The Girl with No Shadow (aka Lollipop Shoes) is a sequel to the wonderful novel, Chocolat and proves the point that when you have a great thing, don’t try to add to it. Where Chocolat is a rich, dark seductive treat, TGWNS is a waxy, flavorless Tootsie Roll.
Our heroine from Chocolat, Vianne Rocher, has set up a chocolate shop in Montmartre, a village on the outskirts of Paris, with her daughter, Anouk, now 11, and a new addition to the family, Rosette, age 4. There are hints that they left Lansquenet because of some magic gone awry, performed by one of the children, both of whom have obviously acquired their mother’s talents. Vianne has changed her name to Yanne Charbonneau and, in addition to giving up her identity, has lost her passion and flair. She’s settled for a quiet, decidedly un-magical life and deals daily with the stress of keeping in check her daughters’ witchy tendencies.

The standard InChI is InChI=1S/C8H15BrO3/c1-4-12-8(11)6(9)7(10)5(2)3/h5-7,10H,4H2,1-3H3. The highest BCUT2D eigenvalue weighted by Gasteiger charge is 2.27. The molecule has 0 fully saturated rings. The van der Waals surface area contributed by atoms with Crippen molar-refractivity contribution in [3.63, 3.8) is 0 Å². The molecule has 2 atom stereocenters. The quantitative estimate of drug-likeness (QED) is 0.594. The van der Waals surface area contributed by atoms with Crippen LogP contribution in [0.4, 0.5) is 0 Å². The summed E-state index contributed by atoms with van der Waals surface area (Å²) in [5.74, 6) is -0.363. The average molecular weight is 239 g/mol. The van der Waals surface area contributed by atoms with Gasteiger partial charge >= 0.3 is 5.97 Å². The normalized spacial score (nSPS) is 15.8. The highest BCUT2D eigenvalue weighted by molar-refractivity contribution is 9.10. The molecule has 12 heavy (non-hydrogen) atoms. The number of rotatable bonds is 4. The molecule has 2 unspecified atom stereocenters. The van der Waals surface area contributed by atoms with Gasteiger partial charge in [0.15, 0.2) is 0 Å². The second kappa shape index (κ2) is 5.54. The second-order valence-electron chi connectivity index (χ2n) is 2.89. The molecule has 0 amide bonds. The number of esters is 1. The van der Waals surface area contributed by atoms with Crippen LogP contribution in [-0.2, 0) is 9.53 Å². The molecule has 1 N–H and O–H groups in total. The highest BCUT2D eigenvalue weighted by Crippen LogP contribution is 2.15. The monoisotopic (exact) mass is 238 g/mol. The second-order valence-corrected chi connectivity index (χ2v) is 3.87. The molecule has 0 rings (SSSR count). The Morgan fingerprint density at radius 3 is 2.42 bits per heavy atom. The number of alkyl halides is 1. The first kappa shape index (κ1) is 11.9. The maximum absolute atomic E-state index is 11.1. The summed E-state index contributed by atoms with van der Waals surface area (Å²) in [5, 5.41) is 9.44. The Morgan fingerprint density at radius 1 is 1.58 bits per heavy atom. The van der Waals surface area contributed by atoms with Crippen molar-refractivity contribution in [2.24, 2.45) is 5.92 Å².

The antagonist is a self-proclaimed identity thief and witch, who blows into town on an ill wind and worms her way into Yanne’s life. Trouble ensues, good vs. evil, yada yada yada.
It’s impossible not to compare this novel with Chocolat; but it’s almost as though they were written by different authors. Where the magic in Chocolat was subtle, just a hint of it sprinkled here and there, Harris hits us over the head with it in TGWNS, with glamours, charms, cantrips, spells, incantations and herbal potions on every page. It becomes quite tedious. The characters are flattened out. The plot has a couple of nice twists and surprises, but by the time they came around, I really didn’t care about them.
Harris has written some wonderful books in addition to Chocolat – Coastliners and Three Quarters of the Orange were favorites of mine. This one fell short. Way short. Now I’m off to have some good dark chocolate to cleanse my palate. (2/5)